A Master of Plans

Urban planners from Addis Abeba and the Oromia Regional State occupied the eighth floor of a new building near the national stadium for two years, as they developed a one of a kind master plan for Addis Abeba and towns on the outskirts of the City. They were assisted in the process by experts from Addis Abeba’s sister city in France, Lyon, as well as local experts.

The conviction about the master plan was such that a training manual for trainers, tabled for discussion in Adama last month, assertively declared – “We all perish, if we don’t coordinate and grow quickly!” The end of the process, nevertheless, would bring about riots in several Oromia towns, most significantly in Ambo, 126Km west of the capital, where lives were lost and property damaged due to the ensuing chaos.

Addis Abeba has gone through a number of plans in its 126 years, from the first one developed during the Italian occupation to the master plan it revised 10 years ago. None of these plans looked beyond the city boundaries, says Ezana Haddis, lecturer of urban planning at the Ethiopian Civil Service University. Yet Addis Abeba and the Oromia Special Zones are home to a population of 5.7 million people living on 1.1 million hectares of land.

There was one, however, with real foresight that was developed in the 1950s, although it would not be implemented. It was developed by Sir Leslie Patrick Abercombie – an architect and professor of civic design at Liverpool University and professor of town planning at the University College of London.

Most of what he did then in Europe attempted to integrate cities with outlying towns, or even suggested the creation of such places. He has re-planned several towns in England, but he would become more renowned for his plans for London in the wake of the Second World War, which would later be known as the New Towns movement. This led to the creation of Harlow, Crawley and Harold Hill around London. Later he would redesign Hong Kong under commission to the British government and, in 1946, Emperor Haileselassie hired him as a planning consultant. He completed the master plan for Addis Abeba in 1956 – the year before he died.

His plan was the first to consider outlying areas, but was never implemented.

With Sir Patrick’s plan as an exception, Ezana says that the new master plan is the first to incorporate the surrounding areas. The draft master plan, in which five Oromia towns were incorporated in 2008 as special zones, has a two phase development plan for the region – 10 and 25 years – during which time the proposed projects include an underground subway and waste treatment facilities for all.

Yet, even though the proposed plan is done in unison, it is totally a different matter when it comes to implementation, states Matewos Asfaw, general manager of the Addis Abeba and surrounding Oromia Special Zone integrated master plan project office.

The project office is established by the two administrations and is overseen by a board of 20 members, which includes seven officials from the two parties involved and the rest from the federal government and associations, according to the general manager.

The proposal for the new integrated master plan, which claims to have sustainability as the main ingredient, is based on the urban development policy proclamation 574/2000, which stipulates the different levels of urban planning and directions, according to the training of trainers manual presented in April 2014 at a meeting in Adama. Urban planning is a political, technical and legal process, including regional plans, environmental protection, social affairs coordination and integrated intercity development. It is a view which appears to have drawn its inspiration from an essay about urban planning by the World Academy of Science, Engineering & Technology, an international society of scholars engaged in scientific, engineering and technological research. Master plans are a tool to guide and manage the growth of cities in a planned manner, reads the essay. Otherwise people are trapped in a mess of urban problems and laissez-faire development with serious long term repercussions, according to this essay.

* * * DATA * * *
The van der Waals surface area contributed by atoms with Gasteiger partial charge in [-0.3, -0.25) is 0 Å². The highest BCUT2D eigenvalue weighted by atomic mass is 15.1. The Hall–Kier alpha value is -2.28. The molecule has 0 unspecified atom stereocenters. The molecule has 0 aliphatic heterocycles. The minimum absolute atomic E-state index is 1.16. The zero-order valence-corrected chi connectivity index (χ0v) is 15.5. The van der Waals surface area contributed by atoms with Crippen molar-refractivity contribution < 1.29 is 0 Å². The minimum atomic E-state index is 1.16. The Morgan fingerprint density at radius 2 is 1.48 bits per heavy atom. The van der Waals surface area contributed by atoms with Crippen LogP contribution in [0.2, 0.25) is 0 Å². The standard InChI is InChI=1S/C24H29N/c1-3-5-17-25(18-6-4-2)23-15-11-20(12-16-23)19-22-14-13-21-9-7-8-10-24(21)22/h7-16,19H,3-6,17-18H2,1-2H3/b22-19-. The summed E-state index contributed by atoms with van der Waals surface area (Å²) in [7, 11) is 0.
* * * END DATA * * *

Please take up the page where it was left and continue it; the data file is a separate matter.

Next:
The economic base of early 20th century Addis Abeba was typical of a consumer city, where taxes and tributes were the principal source of income. In recent times, the City has a diversified economy, being the main centre of public administration, commerce, manufacturing, finance, real estate and insurance, according to a 2007 UN Habitat study. Thus, authors of the draft master plan highlight their desire to see the transition from an agriculture to industrialised economy as the main aim for the government’s urban plans; in the process creating a single economic unit.

This diversified economic activity and better infrastructure availability in the capital is what Daba Jilfesa, mayor of Burayu town, hopes his town will take advantage of during the implementation of the integrated master plan.

“Burayu is a town near the capital,” Daba says of his town, which is 15kms from Addis. “But so far, our road and transportation connection with the capital is very poor, even though our livelihoods are so interconnected.”

A town of 150,000 people, Burayu largely depends on its growing industrial base, but it has two kebeles that are agricultural. The other main economic sector in the town is its trading sector, which is dominated by transactions with the capital. Burayu, whose population has more than doubled in the last decade, is still using the narrow streets that were paved during the Italian occupation and the mayor blames a lack of capacity in planning for this.

A fire brigade is also among the basic services that the city lacks.

“Three factories were burnt down in this year alone, and fire brigades from the capital had to come to stop the blazes,” Daba said. “With proper planning with other cities, we can manage to have these types of services at a relatively low costs.”

He is optimistic that other problems, such as lack of access to better water, electricity and telephone services, will be easier to address through the new integrated plan.

Burayu does not have a hospital and there are too few schools. The town’s administration has recommended the construction of a hospital and university in Burayu and it is included in the proposed master plan, according to Daba.

“Addis Abeba should pull the surrounding area with it in its path to development,” says Daba.